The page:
While we were taking our seats round the table some disconnected words of an altercation going on in the companionway reached my ear. A stranger apparently wanted to come down to interview me, and the steward was opposing him.
"You can't see him."
"Why can't I?"
"The Captain is at breakfast, I tell you. He'll be going on shore presently, and you can speak to him on deck."
"That's not fair. You let - "
"I've had nothing to do with that."
"Oh, yes, you have. Everybody ought to have the same chance. You let that fellow - "
The rest I lost. The person having been repulsed successfully, the steward came down. I can't say he looked flushed - he was a mulatto - but he looked flustered. After putting the dishes on the table he remained by the sideboard with that lackadaisical air of indifference he used to assume when he had done something too clever by half and was afraid of getting into a scrape over it. The contemptuous expression of Mr. Burns's face as he looked from him to me was really extraordinary. I couldn't imagine what new bee had stung the mate now.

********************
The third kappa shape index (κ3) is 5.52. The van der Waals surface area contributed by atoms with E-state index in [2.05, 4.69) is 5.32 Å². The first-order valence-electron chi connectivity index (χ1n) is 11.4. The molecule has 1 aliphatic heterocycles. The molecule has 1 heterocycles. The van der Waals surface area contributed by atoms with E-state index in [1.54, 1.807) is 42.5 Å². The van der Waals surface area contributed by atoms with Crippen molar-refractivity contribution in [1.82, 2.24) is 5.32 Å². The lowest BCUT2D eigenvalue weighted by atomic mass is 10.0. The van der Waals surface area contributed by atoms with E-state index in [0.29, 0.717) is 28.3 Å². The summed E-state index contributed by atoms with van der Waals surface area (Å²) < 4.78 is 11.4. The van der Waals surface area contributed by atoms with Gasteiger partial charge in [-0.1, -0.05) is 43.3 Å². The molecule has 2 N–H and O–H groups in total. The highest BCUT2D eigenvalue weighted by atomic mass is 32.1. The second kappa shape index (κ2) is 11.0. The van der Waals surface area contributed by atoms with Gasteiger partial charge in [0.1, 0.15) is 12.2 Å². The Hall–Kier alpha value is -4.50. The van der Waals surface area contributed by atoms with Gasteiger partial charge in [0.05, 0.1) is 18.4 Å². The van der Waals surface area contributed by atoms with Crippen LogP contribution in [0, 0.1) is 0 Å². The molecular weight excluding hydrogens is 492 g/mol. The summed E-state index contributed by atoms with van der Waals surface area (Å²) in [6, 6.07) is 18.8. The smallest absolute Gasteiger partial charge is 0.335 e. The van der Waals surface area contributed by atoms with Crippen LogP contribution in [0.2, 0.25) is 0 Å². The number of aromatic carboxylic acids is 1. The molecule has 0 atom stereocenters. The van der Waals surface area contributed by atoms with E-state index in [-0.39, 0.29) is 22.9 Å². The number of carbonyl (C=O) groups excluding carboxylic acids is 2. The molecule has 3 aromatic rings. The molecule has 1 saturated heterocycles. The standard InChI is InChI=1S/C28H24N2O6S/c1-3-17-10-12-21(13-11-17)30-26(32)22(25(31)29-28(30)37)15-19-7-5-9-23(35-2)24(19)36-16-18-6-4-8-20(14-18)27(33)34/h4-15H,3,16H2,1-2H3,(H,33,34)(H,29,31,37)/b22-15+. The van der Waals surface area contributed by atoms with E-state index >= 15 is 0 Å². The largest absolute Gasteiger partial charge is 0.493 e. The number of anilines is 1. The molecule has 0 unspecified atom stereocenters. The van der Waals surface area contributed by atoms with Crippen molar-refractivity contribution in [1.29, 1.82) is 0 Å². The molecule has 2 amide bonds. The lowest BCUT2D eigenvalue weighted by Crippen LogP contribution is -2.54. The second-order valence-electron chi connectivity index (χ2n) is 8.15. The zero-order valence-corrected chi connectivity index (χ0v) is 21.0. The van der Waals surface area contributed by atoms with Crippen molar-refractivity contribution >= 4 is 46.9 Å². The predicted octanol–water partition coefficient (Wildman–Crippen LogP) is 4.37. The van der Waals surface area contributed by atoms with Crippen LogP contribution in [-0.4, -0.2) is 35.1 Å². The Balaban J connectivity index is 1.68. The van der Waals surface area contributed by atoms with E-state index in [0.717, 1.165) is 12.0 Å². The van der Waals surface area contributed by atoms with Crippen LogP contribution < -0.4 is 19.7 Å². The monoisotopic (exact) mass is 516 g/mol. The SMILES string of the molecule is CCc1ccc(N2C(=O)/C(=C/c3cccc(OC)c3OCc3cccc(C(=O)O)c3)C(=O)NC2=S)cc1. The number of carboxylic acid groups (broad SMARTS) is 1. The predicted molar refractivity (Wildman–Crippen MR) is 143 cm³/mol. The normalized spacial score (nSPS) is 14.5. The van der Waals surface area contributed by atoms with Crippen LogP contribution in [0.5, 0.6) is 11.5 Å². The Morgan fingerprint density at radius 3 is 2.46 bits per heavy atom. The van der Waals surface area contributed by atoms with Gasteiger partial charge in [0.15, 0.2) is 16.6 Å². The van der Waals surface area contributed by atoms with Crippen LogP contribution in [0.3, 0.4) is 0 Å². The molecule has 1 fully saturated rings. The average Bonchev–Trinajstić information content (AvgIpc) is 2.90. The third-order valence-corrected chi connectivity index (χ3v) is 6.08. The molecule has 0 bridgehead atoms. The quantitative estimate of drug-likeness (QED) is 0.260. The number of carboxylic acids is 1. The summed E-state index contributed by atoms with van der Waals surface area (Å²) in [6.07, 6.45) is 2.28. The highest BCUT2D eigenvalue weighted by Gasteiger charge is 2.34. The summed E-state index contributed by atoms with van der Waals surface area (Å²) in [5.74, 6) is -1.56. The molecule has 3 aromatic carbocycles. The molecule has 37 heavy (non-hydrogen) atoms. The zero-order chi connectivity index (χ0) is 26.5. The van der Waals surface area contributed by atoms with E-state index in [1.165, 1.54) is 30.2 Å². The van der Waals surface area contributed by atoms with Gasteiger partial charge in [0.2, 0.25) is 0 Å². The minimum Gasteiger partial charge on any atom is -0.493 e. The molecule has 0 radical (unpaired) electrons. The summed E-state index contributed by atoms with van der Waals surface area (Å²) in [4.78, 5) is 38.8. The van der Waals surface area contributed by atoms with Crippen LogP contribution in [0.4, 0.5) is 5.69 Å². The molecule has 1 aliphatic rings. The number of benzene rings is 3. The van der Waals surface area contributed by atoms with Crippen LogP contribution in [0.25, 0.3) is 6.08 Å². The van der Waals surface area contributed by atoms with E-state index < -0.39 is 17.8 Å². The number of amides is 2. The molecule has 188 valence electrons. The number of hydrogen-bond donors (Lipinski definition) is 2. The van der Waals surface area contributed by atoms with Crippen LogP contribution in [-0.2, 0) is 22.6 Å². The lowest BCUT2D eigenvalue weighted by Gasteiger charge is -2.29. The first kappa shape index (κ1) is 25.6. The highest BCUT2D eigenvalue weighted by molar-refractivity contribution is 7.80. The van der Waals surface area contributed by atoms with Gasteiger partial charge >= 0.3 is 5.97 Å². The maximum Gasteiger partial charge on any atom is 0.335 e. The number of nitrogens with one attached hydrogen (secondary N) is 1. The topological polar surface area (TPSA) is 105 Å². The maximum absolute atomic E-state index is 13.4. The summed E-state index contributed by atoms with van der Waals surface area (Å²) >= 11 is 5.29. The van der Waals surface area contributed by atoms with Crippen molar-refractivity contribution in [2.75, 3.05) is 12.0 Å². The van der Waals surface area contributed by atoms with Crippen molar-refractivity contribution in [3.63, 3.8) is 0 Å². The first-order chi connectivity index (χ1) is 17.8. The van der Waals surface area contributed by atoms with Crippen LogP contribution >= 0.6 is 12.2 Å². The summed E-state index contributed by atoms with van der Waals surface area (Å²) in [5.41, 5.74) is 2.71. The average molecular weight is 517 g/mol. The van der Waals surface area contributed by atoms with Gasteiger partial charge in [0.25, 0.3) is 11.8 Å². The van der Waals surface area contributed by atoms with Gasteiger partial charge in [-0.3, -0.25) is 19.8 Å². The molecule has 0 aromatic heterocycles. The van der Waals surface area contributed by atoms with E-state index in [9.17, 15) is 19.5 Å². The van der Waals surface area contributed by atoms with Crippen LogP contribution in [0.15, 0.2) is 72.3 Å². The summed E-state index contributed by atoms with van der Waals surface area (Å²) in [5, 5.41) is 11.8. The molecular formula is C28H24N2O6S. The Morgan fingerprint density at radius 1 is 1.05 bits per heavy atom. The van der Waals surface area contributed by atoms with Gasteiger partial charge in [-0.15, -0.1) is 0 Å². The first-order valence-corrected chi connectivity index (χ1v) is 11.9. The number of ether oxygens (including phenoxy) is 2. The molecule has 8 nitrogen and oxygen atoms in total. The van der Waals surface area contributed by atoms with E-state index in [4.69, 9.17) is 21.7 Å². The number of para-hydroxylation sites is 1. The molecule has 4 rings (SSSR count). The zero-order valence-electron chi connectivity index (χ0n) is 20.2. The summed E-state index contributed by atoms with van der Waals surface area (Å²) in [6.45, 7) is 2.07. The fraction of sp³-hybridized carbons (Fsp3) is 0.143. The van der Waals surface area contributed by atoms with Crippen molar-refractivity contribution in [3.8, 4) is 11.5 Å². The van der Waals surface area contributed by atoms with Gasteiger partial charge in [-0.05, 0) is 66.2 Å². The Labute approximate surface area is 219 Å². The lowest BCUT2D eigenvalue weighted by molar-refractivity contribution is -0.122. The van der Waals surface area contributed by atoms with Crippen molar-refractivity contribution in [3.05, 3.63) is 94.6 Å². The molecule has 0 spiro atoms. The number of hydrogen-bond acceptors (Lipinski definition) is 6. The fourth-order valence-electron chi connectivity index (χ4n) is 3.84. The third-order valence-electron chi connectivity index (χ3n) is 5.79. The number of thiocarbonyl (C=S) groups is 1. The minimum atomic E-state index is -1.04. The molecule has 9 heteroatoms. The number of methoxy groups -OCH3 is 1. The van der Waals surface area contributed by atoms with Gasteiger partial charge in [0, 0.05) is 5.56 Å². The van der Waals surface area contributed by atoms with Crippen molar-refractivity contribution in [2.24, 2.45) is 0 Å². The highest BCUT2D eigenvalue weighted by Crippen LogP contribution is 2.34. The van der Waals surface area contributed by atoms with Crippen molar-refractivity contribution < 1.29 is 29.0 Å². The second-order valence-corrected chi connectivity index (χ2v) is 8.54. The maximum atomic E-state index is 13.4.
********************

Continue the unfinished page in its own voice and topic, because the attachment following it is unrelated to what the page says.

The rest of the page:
The Captain being silent, nobody else cared to speak, as is the way in ships. And I was saying nothing simply because I had been made dumb by the splendour of the entertainment. I had expected the usual sea-breakfast, whereas I beheld spread before us a veritable feast of shore provisions: eggs, sausages, butter which plainly did not come from a Danish tin, cutlets, and even a dish of potatoes. It was three weeks since I had seen a real, live potato. I contemplated them with interest, and Mr. Jacobus disclosed himself as a man of human, homely sympathies, and something of a thought-reader.
"Try them, Captain," he encouraged me in a friendly undertone. "They are excellent."
"They look that," I admitted. "Grown on the island, I suppose."
"Oh, no, imported. Those grown here would be more expensive."
I was grieved at the ineptitude of the conversation. Were these the topics for a prominent and wealthy merchant to discuss? I thought the simplicity with which he made himself at home rather attractive; but what is one to talk about to a man who comes on one suddenly, after sixty-one days at sea, out of a totally unknown little town in an island one has never seen before? What were (besides sugar) the interests of that crumb of the earth, its gossip, its topics of conversation? To draw him on business at once would have been almost indecent - or even worse: impolitic. All I could do at the moment was to keep on in the old groove.